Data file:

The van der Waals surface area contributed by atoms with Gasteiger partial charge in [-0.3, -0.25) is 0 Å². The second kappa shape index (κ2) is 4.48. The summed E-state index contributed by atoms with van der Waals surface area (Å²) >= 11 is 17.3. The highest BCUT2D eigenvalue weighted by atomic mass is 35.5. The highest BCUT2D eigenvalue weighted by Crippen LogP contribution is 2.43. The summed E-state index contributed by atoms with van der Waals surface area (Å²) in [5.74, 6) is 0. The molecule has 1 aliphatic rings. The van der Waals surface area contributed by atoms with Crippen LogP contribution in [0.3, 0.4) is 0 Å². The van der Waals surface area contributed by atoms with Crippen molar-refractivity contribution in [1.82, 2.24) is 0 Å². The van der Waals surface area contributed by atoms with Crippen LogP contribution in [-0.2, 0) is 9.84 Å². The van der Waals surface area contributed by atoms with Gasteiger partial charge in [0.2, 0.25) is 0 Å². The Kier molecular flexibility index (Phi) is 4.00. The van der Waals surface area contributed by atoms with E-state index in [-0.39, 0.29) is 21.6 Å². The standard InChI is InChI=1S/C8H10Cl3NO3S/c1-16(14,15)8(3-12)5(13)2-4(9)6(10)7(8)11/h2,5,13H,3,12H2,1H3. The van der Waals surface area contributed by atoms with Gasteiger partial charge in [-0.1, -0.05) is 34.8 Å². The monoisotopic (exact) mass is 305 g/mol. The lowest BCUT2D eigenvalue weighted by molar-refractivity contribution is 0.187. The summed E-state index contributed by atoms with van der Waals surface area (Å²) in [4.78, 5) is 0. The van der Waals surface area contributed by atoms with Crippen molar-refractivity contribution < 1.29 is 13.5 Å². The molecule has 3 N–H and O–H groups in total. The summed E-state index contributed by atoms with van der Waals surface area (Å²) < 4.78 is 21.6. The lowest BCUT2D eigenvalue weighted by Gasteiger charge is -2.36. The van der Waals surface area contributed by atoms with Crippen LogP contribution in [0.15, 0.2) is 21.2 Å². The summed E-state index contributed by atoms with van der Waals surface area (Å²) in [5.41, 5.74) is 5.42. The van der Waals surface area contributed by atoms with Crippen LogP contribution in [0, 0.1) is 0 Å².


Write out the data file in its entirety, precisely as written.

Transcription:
The van der Waals surface area contributed by atoms with Gasteiger partial charge in [-0.3, -0.25) is 0 Å². The second kappa shape index (κ2) is 4.48. The summed E-state index contributed by atoms with van der Waals surface area (Å²) >= 11 is 17.3. The highest BCUT2D eigenvalue weighted by atomic mass is 35.5. The highest BCUT2D eigenvalue weighted by Crippen LogP contribution is 2.43. The summed E-state index contributed by atoms with van der Waals surface area (Å²) in [5.74, 6) is 0. The molecule has 1 aliphatic rings. The van der Waals surface area contributed by atoms with Crippen LogP contribution in [0.3, 0.4) is 0 Å². The van der Waals surface area contributed by atoms with Crippen molar-refractivity contribution in [1.82, 2.24) is 0 Å². The van der Waals surface area contributed by atoms with Crippen LogP contribution in [-0.2, 0) is 9.84 Å². The van der Waals surface area contributed by atoms with Gasteiger partial charge in [0.2, 0.25) is 0 Å². The Kier molecular flexibility index (Phi) is 4.00. The van der Waals surface area contributed by atoms with E-state index in [-0.39, 0.29) is 21.6 Å². The standard InChI is InChI=1S/C8H10Cl3NO3S/c1-16(14,15)8(3-12)5(13)2-4(9)6(10)7(8)11/h2,5,13H,3,12H2,1H3. The van der Waals surface area contributed by atoms with Gasteiger partial charge in [-0.1, -0.05) is 34.8 Å². The monoisotopic (exact) mass is 305 g/mol. The lowest BCUT2D eigenvalue weighted by molar-refractivity contribution is 0.187. The summed E-state index contributed by atoms with van der Waals surface area (Å²) in [4.78, 5) is 0. The van der Waals surface area contributed by atoms with Crippen molar-refractivity contribution < 1.29 is 13.5 Å². The molecule has 3 N–H and O–H groups in total. The summed E-state index contributed by atoms with van der Waals surface area (Å²) < 4.78 is 21.6. The lowest BCUT2D eigenvalue weighted by Gasteiger charge is -2.36. The van der Waals surface area contributed by atoms with Crippen LogP contribution in [0.15, 0.2) is 21.2 Å². The summed E-state index contributed by atoms with van der Waals surface area (Å²) in [5.41, 5.74) is 5.42. The van der Waals surface area contributed by atoms with Crippen LogP contribution in [0, 0.1) is 0 Å².